On the cultivation of barley
Adequately chosen proportions of fertilizers may protect the cereal from drought, diseases and too rapid growth. It is therefore a good idea to plan the sowing and the fertilization well in advance, so as to avoid problems that arise when the ears of corn appear or during the harvest season.
Barley is one of the most commonly cultivated plants in the world. It is relatively resistant to difficult climatic conditions, scant rainfall and high temperatures. The resilience of the cereal does not mean that the farmers may just ignore the plant and count on it to cope. Fertilization and sowing methods as well as the type of care of the plant depend on the kind of barley cultivated: fodder of malting.’
Fodder barley and malting barley
Agricultural manufacturers who choose to sow malting barley need to remember that this kind of cereal is more demanding. Malting barley requires the choice of even grains, with high starch content and low protein content (about 12%). Those parameters may be modified easily during the soil preparation and sowing itself. Consequently, sowing and fertilization ought to be done with special care. The quality of the yield may be compromised drastically if too little or too much fertilizer is applied.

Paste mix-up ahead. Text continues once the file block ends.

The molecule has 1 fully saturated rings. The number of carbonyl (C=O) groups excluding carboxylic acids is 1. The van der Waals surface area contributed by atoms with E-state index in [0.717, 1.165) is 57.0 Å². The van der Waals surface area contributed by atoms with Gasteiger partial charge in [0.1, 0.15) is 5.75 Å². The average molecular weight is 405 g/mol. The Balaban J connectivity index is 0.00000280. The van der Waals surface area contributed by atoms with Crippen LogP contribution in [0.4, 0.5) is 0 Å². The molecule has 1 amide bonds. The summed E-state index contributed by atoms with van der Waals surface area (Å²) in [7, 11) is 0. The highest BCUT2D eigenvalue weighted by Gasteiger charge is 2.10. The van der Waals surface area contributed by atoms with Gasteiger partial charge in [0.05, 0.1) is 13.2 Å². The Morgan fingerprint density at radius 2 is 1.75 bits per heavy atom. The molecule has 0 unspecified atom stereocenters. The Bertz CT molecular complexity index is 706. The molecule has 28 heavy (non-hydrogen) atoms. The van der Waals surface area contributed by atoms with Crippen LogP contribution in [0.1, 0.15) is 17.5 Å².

Principles of appropriate sowing
It is best to sow barley on soil with neutral pH, and on farmland where other cereals or fodder crops have been cultivated before. Spring barney, especially fodder barley, should be sown as early as possible. Depending on the region on Poland, the sowing of spring barley is done from mid-March to mid-April, while the winter barley is sown from 1 to 15 October. In the case of malting barley, fertilization before the sowing is recommended because it helps to reduce the protein content in the grains.
110 kilograms of nitrogen need to be used per 5 tonnes of fodder barley. The recommended quantity is smaller for malting barley. If fertilized excessively, this kind of cereal develops too high protein content, which is undesirable. Potassium and phosphorous need to be used should the soil be deficient in those elements. Lime with magnesium ought to be supplemented provided that the soil is lacking magnesium. Malting barley needs smaller amounts of nitrogen, but higher dosages of phosphorous and potassium. Potassium makes the plant more resistant to premature growth, drought, and diseases. Fertilization with nitrogen should be done gradually, with the total amount divided into two or more parts. The element is not washed out from the soil, and therefore unique application is less efficient. Nitrogen needs to be applied 7-10 days before the sowing, while the next part is required when plants start to grow.